Zhong Hua International Holdings (HKG:1064) shareholders are no doubt pleased to see that the share price has had a great month, posting a 86% gain, recovering from prior weakness. And the full year gain of 36% isn't too shabby, either!
All else being equal, a sharp share price increase should make a stock less attractive to potential investors. While the market sentiment towards a stock is very changeable, in the long run, the share price will tend to move in the same direction as earnings per share. The implication here is that deep value investors might steer clear when expectations of a company are too high. Perhaps the simplest way to get a read on investors' expectations of a business is to look at its Price to Earnings Ratio (PE Ratio). A high P/E implies that investors have high expectations of what a company can achieve compared to a company with a low P/E ratio.
Does Zhong Hua International Holdings Have A Relatively High Or Low P/E For Its Industry?
Zhong Hua International Holdings's P/E of 11.95 indicates some degree of optimism towards the stock. The image below shows that Zhong Hua International Holdings has a higher P/E than the average (6.9) P/E for companies in the real estate industry.
Zhong Hua International Holdings's P/E tells us that market participants think the company will perform better than its industry peers, going forward. The market is optimistic about the future, but that doesn't guarantee future growth. So further research is always essential. I often monitor director buying and selling.
How Growth Rates Impact P/E Ratios
When earnings fall, the 'E' decreases, over time. That means unless the share price falls, the P/E will increase in a few years. So while a stock may look cheap based on past earnings, it could be expensive based on future earnings.
Zhong Hua International Holdings shrunk earnings per share by 33% over the last year. And it has shrunk its earnings per share by 10% per year over the last five years. This growth rate might warrant a below average P/E ratio.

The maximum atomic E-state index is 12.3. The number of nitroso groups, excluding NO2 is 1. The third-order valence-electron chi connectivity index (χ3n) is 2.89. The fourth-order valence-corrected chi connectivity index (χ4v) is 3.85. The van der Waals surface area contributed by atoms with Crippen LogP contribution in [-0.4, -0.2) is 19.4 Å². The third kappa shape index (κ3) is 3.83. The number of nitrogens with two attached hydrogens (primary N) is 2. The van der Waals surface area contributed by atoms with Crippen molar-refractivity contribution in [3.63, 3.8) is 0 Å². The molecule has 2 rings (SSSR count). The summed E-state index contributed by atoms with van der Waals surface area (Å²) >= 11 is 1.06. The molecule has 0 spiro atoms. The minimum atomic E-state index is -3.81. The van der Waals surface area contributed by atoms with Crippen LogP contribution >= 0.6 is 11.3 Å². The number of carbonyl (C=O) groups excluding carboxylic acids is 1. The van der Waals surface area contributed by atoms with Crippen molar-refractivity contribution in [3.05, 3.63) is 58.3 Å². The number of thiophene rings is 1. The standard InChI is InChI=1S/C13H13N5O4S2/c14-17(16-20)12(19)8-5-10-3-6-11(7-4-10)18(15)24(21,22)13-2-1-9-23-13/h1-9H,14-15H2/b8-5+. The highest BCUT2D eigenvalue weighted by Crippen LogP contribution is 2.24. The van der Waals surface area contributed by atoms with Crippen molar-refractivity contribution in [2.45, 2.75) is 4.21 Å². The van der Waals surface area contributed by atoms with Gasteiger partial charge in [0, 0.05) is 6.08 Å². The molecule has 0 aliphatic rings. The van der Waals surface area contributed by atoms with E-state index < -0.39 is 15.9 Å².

Don't Forget: The P/E Does Not Account For Debt or Bank Deposits
Don't forget that the P/E ratio considers market capitalization. Thus, the metric does not reflect cash or debt held by the company. Hypothetically, a company could reduce its future P/E ratio by spending its cash (or taking on debt) to achieve higher earnings.
Such spending might be good or bad, overall, but the key point here is that you need to look at debt to understand the P/E ratio in context.
How Does Zhong Hua International Holdings's Debt Impact Its P/E Ratio?
Since Zhong Hua International Holdings holds net cash of HK$5.8m, it can spend on growth, justifying a higher P/E ratio than otherwise.
The Verdict On Zhong Hua International Holdings's P/E Ratio
Zhong Hua International Holdings trades on a P/E ratio of 11.9, which is above its market average of 10.6. The recent drop in earnings per share might keep value investors away, but the healthy balance sheet means the company retains potential for future growth. If fails to eventuate, the current high P/E could prove to be temporary, as the share price falls. What is very clear is that the market has become significantly more optimistic about Zhong Hua International Holdings over the last month, with the P/E ratio rising from 6.4 back then to 11.9 today. For those who prefer to invest with the flow of momentum, that might mean it's time to put the stock on a watchlist, or research it. But the contrarian may see it as a missed opportunity.
When the market is wrong about a stock, it gives savvy investors an opportunity. As value investor Benjamin Graham famously said, 'In the short run, the market is a voting machine but in the long run, it is a weighing machine. Although we don't have analyst forecasts you could get a better understanding of its growth by checking out this more detailed historical graph of earnings, revenue and cash flow.
Of course you might be able to find a better stock than Zhong Hua International Holdings. So you may wish to see this free collection of other companies that have grown earnings strongly.
If you spot an error that warrants correction, please contact the editor at firstname.lastname@example.org. This article by Simply Wall St is general in nature. It does not constitute a recommendation to buy or sell any stock, and does not take account of your objectives, or your financial situation. Simply Wall St has no position in the stocks mentioned.
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